CINCINNATI -- Freddy Peralta threw 100 pitches over eight scoreless innings in the Brewers’ 1-0 win over the Reds on Wednesday to seal a series sweep. Eighty-four were fastballs. He fired seven straight fastballs at the pinch-hitting Yasiel Puig with two outs and a runner aboard in bottom of the
CINCINNATI -- Freddy Peralta threw 100 pitches over eight scoreless innings in the Brewers’ 1-0 win over the Reds on Wednesday to seal a series sweep. Eighty-four were fastballs. He fired seven straight fastballs at the pinch-hitting Yasiel Puig with two outs and a runner aboard in bottom of the eighth inning, and Puig hit five of them foul. The last three came in a 2-2 count.
It felt, even as it unfolded, like the game’s pivotal at-bat.
“[Puig] scared me right there,” said Brewers first baseman Jesus Aguilar. “He was just missing really good pitches. He was on time.”
It was Aguilar who scored the game’s only run back in the second inning. He walked, and despite being no threat to run, coaxed a balk from Reds starter Luis Castillo. Manny Pina cashed in with a bouncing single up the middle. Peralta made the lead stand.
Peralta is 22 years old, coming off 14 starts, plus three relief appearances as rookie last year (including an appearance in the National League Championship Series), plus a dud of a 2019 debut against the Cardinals that began with a 39-pitch first inning and didn’t last past the third. As Puig stepped to the plate, Peralta was at 92 pitches and had already struck out 10 Reds, three shy of his personal best from a dazzling Major League debut last Mother’s Day. Reds catcher Curt Casali had just singled to snap a streak of 20 straight batters retired.
It was no secret to anyone that Peralta was seeking strikeout No. 11.
“I really wanted it,” Peralta said through Brewers’ translator Carlos Brizuela.
Here’s how the at-bat unfolded:
Pitch 1: Fastball off the plate low and away. Ball 1.
Pitch 2: Fastball on the outside corner, fouled away.
Pitch 3: Fastball middle-in for a foul ball. Puig grimaced. He’d missed his pitch.
Pitch 4: Fastball up and away off the plate. The count was 2-2.
Pitch 5: Fastball low and away at 95.5 mph. Peralta was gaining velocity with each pitch. Puig fouled it off. He licked his bat. The catcher, Pina, went out for a visit.
“He came into the game swinging,” Pina said. “I knew it. We attacked him away, away. But he was on time with the fastball. I mean, he just missed [it by] a little bit.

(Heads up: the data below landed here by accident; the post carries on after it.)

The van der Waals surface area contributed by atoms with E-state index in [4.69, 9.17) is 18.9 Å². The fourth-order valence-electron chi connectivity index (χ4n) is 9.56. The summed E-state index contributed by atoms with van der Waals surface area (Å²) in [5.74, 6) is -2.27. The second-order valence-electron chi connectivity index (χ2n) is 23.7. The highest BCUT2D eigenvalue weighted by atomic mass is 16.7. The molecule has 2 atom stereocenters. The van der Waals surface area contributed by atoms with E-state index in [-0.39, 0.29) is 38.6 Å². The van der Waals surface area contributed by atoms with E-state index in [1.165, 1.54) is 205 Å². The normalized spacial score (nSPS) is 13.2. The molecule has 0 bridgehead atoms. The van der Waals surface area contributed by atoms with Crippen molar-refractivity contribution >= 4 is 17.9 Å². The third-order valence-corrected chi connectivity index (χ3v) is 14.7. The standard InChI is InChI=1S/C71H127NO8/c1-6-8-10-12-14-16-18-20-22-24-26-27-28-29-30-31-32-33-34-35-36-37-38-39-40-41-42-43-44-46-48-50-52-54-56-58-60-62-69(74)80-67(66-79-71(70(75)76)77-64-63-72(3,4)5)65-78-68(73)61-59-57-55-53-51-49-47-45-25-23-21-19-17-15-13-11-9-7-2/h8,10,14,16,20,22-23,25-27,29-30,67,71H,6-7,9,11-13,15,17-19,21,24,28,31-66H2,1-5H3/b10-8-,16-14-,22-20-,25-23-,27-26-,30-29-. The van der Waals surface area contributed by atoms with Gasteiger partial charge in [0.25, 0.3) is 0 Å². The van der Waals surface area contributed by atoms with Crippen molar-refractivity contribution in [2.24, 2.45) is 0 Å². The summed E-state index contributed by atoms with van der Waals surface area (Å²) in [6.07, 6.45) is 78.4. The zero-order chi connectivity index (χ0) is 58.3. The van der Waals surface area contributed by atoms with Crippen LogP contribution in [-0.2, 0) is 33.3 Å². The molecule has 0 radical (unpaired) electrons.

“So I went out and talked to Freddy, like, ‘I want a fastball, but up and in. I don’t want any extension of his arms.’ He didn’t want that. He wanted down and away.”
Pina returned to his crouch.
Pitch 6: Fastball down the middle at 96.1 mph, Peralta’s firmest pitch of the at-bat. Puig fouled it straight back. He kissed his bat.
Pitch 7: Fastball up and away, Peralta’s 99th pitch. Puig fouled it back again. He stretched out both arms like an airplane before returning to the batter’s box. Peralta came set, looked for a sign from Pina, and shook it off. That meant another mound visit.
“I want a fastball up and in,” Pina said again. “He didn’t want that. I said, ‘OK, so give me a good curveball in the dirt. No fastball, a good curveball.’ And we figured it out.”
Pitch 8: Curveball in the dirt in front of home plate. Puig, way out in front, fanned. Pina tagged him out to end the inning.
“That’s when you have to dig deep,” said Brewers manager Craig Counsell. “It was the execution, which [Peralta] did all day. And it was a great call by Manny.”
Said Aguilar: “That was great. I think that won the game.”
The Brewers still had an inning to go. With Josh Hader unavailable after saving the first two games of the series, and four of the Brewers’ first six games, Alex Wilson took the ninth inning. He walked the leadoff man and surrendered a two-out single to Matt Kemp, before inducing a game-ending grounder to Brewers shortstop Orlando Arcia, who’d neglected to hustle out a ground ball in the fifth inning, costing him a chance to reach base on an 0-for-3 afternoon. Arcia made a nice play in the hole and fired a throw to second base. It was the first ground ball out for the Reds all day.
It marked the 23rd 1-0 game in 17 seasons at Great American Ball Park, but just another day for the Brewers. Seven games into their season, they are already 5-0 in one-run games.
“You give Peralta credit right there, he pitched a really good game,” said Cincinnati manager David Bell. “We'll continue to stay after it.”
Peralta’s next outing could be just as fun. He is lined up to work against Mike Trout and the Angels on Tuesday.
“It was a very competitive game from both sides,” said Peralta. “You could feel both pitchers going at it, and [Castillo] did well. You could tell he had a lot of confidence out there, throwing all of his pitches for strikes, and it just made it a good competition. We were going at it.”
Adam McCalvy has covered the Brewers for MLB.com since 2001. Follow him on Twitter and Instagram and like him on Facebook.